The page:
“Merci, Penoit. Those ears of yours don’t miss much. I wish that you would become one of my students. You would become a great guitarist.”

“No, no, mon ami,” smiled Penoit, “I am forty-seven years old, too old to learn anything new. I have not the temperament for it. And besides that,” he added waving his arms, “in order to gain patrons I would have to do a lot of traveling and I don’t enjoy a lot of traveling. I like it here in Airizay, my home, my luthiery, the birds, my church, the occasional visitor of culture such as you and my wine. I have need of nothing else. I am content.”

“I have heard all that before, mon ami. You are not too old. The real truth is that you’re too lazy to apply yourself. You are too comfortable and too content. Your complacency is denying you your true glory.”
 

Brian G Turner

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In the Ducdom of Airizay lived the greatest guitar maker of the Kingdom of Gaulance, Penoit Seysounné: Luthier Extraordinaire. That's an awful lot of pronouns in the opening sentence. Are they really all that important - especially when this is all telling and not showing? Which should be focus on?

Also, you're missing a hook at the opening to keep us interested.


The flowers outside Penoit’s home were blossoming in bright and cheerful rainbow of colors. "were blossoming" seems an odd tense use here. The air was fresh and breezy while it picked up the scent of the sparkling Sehtohn River as it meandered around a gentle bend. Also riding the lazy breezes were the morning melodies of birds as they fed, fluttered, and soared in small and large circles.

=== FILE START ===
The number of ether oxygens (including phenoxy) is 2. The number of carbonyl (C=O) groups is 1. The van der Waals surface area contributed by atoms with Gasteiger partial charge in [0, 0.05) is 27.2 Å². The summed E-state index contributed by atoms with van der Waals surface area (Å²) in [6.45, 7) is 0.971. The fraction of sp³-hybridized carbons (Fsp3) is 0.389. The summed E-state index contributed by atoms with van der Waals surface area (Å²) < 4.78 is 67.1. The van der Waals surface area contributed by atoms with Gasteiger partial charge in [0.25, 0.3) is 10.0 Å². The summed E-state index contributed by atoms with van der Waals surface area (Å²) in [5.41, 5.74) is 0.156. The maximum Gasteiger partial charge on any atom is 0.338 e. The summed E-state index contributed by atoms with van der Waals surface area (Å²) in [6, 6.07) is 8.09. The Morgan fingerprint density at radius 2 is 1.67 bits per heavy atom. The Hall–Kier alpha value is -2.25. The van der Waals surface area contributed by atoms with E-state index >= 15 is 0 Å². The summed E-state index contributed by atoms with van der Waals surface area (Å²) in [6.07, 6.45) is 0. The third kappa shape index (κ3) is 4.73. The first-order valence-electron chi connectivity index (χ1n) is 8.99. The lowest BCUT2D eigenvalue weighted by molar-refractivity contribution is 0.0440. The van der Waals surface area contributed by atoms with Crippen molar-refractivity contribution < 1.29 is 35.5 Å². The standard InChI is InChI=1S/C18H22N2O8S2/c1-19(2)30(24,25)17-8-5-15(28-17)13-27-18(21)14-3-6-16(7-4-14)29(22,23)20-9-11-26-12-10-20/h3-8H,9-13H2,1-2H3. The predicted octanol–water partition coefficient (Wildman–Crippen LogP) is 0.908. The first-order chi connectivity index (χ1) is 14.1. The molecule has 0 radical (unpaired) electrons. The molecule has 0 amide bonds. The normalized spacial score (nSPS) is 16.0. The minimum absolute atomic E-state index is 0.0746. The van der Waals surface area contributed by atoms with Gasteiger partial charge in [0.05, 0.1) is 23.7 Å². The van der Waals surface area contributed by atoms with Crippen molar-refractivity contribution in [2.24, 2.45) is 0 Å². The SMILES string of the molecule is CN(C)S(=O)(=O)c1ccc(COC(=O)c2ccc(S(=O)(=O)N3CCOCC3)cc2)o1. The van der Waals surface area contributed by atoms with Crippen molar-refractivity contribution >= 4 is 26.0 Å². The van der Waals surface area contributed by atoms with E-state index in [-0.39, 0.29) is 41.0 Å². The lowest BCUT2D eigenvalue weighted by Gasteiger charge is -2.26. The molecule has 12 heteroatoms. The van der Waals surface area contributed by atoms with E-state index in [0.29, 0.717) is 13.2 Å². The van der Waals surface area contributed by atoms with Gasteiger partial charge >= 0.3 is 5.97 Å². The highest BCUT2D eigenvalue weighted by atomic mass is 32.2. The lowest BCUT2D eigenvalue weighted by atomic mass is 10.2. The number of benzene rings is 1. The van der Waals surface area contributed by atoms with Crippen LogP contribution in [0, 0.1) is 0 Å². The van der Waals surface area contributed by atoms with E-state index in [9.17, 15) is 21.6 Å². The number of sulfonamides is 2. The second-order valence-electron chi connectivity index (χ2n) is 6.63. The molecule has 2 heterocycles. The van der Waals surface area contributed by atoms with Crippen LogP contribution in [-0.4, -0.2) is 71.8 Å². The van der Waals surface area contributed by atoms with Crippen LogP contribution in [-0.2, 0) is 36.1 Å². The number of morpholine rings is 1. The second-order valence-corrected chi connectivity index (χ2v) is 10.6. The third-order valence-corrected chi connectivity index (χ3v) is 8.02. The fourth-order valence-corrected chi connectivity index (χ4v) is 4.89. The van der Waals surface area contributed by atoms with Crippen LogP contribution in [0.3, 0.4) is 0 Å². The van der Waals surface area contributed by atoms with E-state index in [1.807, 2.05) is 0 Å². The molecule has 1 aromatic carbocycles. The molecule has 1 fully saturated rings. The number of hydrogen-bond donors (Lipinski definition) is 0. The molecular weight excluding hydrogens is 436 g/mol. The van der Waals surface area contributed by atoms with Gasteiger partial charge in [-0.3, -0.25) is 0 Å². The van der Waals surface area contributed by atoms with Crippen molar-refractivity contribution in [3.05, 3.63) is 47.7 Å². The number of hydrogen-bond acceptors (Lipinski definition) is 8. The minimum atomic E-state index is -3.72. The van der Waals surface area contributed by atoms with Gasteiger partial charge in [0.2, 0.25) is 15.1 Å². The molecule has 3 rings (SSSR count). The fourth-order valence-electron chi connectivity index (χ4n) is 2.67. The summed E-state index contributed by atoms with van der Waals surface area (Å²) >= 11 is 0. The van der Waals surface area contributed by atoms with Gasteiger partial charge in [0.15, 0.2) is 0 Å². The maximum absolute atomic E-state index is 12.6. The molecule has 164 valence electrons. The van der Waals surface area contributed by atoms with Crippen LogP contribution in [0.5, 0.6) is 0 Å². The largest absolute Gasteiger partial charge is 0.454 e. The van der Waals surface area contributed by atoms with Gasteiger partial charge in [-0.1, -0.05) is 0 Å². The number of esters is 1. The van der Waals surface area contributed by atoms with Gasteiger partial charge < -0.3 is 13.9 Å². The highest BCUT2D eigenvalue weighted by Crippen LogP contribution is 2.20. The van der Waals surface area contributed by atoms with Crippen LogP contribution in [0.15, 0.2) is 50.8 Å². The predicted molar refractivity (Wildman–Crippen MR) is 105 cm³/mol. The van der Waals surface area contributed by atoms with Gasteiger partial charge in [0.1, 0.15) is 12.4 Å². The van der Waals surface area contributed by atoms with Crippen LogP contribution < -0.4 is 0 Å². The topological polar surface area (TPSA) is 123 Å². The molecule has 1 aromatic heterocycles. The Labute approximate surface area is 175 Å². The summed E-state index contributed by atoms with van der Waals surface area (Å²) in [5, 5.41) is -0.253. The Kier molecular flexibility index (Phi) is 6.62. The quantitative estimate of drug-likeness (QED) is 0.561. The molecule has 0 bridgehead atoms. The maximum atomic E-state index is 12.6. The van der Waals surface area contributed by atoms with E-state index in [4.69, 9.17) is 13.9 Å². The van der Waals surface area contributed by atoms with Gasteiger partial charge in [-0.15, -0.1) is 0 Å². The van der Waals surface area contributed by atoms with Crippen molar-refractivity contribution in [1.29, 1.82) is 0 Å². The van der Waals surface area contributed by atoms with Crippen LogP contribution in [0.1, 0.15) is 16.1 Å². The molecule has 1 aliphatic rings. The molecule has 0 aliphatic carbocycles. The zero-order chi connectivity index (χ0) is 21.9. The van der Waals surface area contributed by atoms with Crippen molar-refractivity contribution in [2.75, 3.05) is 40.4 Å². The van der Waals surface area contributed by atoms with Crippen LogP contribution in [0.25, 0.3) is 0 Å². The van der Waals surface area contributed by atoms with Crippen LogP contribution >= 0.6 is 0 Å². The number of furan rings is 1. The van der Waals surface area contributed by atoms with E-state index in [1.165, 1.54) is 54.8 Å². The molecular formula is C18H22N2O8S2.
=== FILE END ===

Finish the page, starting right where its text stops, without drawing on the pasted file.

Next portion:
Answering the cheerful melodies with harmony came the warm sound of a twelve string guitar. The octaves of the strings were well pronounced. The low register sound of the twelve string was deep and mellowing. As the notes climbed up the register they became brighter, clearer, chiming, and strong.

The guitar was a perfect reflection of the guitarist, Vair Rohnonay: sad but happy, serious but carefree, aged but energetic, strong but gentle and earthly and heavenly.

The twelve-string resonated almost half a mile away from the river outside the window of Penoit’s home.

This is all "telling", and it's all omniscient narrator rather than character POV use, which suggests to me that you would benefit from reading up on POV use, as omniscient is only rarely used these days due to it being a generally weaker narrative.

The cottage style home of Penoit was surrounded by lush emerald green grass with hundreds of sprouting flowers, outside the home stood nine large but not huge Mehtair trees. The Mehtairs dappled the landscape with long, deep green, velvety shadows.

Due to the fear of fire most of the homes of the region were of stone. Most of the wooden structures of Airizay had disappeared due to fires and good taste. The remaining dwelling and edifices were an embarrassment to the refine discernment of the Airizayans and were destined for firewood.

Penoit’s home was a creation of various woods. His home gleamed with modest beauty, its wood were smoothed, sanded, and blended into gentle shapes and then were varnished to amplify the warm, orange glow of the natural grain of the Mehtair wood. The home was an artistic achievement of long patience, practicality, nuance, and finesse.

The cottage was over 432 years old.

^ This is all infodump - basically, it's information from a text book to explain things, rather than tell a story.

Additionally, there's no real sense of anything actually happening - you've spent nearly 400 words telling us that someone was playing the guitar.

Historical point - didn't the guitar come much later, and that a Troubadour be expected to play a lute?